The 2013 inductees are:
Harold Burson, founder, Burson-Marsteller
Al Golin, founder & chairman, GolinHarris
Jon Iwata, SVP, marketing & communications, IBM
Charlotte Otto, senior corporate strategist, Weber Shandwick; former global external relations officer, Procter & Gamble
Marcia Silverman, former global CEO, Ogilvy Public Relations
Marilyn Laurie, former EVP of PR and brand management, AT&T
A busy week of PRWeek Awards judging and our first Influencer Summit ended with the sad news of the passing of Nelson Mandela at age 95: one of the greatest people – and communicators – of the 20th century.
There’s no need for me to add to the acres of newsprint and bits and bytes that will be devoted to the great man over the next few days, suffice to say his example is one that can inspire people in all walks of life, not least the communications profession.
But it set me thinking about role models, inspiration, leadership, and fortitude in the face of adversity.
Also this week, on Monday night, we honored our own legends at the inaugural PRWeek Hall of Fame dinner, instigated to coincide with the 15th anniversary of our brand in the US, and the first of what will now be an annual fixture on the PR calendar.
Burson, the founder of PR agency Burson-Marsteller; Golin, founder of GolinHarris 55 years ago on the back of startup client McDonald’s; former Procter & Gamble comms chief Otto; and former Ogilvy PR CEO Silverman accepted their honors in person and then joined me for a discussion about changes in the PR industry over the years, their mentors, and tips to aspiring PR superstars of the future.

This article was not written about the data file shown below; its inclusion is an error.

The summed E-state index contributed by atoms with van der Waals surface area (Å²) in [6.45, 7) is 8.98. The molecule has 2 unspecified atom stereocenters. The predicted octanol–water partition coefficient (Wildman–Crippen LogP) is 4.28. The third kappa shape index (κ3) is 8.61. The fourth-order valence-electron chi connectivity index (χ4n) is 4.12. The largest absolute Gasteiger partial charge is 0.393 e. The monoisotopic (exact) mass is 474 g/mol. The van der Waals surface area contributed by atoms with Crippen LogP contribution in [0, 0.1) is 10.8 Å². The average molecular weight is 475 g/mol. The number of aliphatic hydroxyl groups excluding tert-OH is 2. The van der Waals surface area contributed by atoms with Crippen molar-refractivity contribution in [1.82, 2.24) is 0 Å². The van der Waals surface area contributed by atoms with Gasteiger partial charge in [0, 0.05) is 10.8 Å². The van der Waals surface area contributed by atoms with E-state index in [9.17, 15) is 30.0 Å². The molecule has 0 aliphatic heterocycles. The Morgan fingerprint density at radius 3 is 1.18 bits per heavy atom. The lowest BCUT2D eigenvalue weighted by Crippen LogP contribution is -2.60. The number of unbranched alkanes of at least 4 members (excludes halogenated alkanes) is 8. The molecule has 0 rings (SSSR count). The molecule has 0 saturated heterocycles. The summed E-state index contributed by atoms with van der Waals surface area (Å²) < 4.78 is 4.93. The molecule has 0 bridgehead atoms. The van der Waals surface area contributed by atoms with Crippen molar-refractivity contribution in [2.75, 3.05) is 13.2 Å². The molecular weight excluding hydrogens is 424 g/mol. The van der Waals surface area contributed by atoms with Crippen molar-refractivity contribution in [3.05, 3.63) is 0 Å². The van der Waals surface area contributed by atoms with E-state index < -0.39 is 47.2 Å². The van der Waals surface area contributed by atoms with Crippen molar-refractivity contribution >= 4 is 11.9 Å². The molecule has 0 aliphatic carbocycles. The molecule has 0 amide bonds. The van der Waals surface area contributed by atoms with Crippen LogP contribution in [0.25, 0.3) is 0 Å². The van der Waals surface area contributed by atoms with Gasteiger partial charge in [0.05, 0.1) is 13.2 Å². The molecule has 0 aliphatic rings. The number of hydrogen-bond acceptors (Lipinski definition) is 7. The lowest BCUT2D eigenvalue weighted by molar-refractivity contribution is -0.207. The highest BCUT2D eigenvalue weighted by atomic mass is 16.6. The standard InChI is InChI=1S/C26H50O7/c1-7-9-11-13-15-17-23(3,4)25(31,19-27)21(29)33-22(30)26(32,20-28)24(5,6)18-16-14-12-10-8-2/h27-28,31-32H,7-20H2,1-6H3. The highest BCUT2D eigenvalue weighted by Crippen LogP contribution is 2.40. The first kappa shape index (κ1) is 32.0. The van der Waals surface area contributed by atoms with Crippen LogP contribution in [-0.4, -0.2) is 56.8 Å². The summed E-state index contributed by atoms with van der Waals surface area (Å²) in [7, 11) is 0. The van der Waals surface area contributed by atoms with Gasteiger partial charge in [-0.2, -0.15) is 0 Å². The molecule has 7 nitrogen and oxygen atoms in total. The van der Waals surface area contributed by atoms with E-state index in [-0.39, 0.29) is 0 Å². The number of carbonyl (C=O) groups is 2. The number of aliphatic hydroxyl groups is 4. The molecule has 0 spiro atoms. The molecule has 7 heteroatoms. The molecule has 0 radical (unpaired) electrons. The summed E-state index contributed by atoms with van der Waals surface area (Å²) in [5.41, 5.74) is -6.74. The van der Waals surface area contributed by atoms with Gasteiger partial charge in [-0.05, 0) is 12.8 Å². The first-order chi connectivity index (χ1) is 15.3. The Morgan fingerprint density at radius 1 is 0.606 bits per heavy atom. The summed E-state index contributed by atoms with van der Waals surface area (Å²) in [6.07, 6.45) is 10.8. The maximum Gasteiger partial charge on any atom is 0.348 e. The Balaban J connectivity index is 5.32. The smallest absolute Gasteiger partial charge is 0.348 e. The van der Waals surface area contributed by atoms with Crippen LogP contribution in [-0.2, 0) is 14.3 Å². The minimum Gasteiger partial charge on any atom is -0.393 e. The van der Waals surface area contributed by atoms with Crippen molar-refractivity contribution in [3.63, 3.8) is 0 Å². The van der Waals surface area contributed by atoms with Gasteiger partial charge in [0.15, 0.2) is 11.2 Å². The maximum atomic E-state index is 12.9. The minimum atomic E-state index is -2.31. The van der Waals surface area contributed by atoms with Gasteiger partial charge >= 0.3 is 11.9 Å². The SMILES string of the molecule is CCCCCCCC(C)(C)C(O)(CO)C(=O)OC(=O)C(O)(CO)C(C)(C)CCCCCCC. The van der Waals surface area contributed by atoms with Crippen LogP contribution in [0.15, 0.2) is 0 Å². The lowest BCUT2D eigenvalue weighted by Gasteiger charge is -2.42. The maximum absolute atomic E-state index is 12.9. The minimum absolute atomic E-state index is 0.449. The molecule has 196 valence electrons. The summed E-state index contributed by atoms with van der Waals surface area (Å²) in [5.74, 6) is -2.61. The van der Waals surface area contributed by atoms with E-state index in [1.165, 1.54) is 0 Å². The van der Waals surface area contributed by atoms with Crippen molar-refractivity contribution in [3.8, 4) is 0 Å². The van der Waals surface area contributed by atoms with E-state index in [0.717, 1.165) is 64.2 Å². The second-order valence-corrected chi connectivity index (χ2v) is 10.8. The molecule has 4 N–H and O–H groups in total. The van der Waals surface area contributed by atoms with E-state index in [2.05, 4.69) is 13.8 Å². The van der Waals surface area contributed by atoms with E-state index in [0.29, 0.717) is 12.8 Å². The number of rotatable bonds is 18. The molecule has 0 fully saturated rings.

There was a real feel-good atmosphere amongst the audience of senior communicators in the room, as normal competitive instincts were set aside for the night to honor the Hall of Fame inductees and the wider profession.
Attendees included agency heads such as Andy Polansky, Renee Wilson, Karen van Bergen, Chris Graves, Donna Imperato, Fred Cook, Robert Dowling, and Pat Ford; and client-side folks including Kelly Vanasse and Paul Fox from Procter & Gamble, Bridget Coffing from McDonald’s, Angela Buonocore from Xylem, Paul Hicks from the NFL, and Bill Hughes from Pitney Bowes.
As usual, Harold stole the show without really knowing it. He was fresh from a recent trip to DC where the texts of his reporting from the Nuremberg Nazi war crimes trial in 1945 and 1946 had been published for the first time. Harold is donating the transcripts of his work for the American Forces Network to The United States Holocaust Memorial Museum.
The standing ovation from the whole room that greeted his arrival on stage was heartfelt and meaningful – he is truly an icon of our industry, and what he has to say about communications and business still resonates completely. And he admitted to me that, for him, the evening was the equivalent of being awarded a Nobel Prize.
Just as Mandela lays serious claim to being one of the most influential people of the 20th century, Harold more than lives up to the “most influential PR person in the 20th century” tag bestowed on him by PRWeek in 1999 – and he is still going strong well into the 21st century.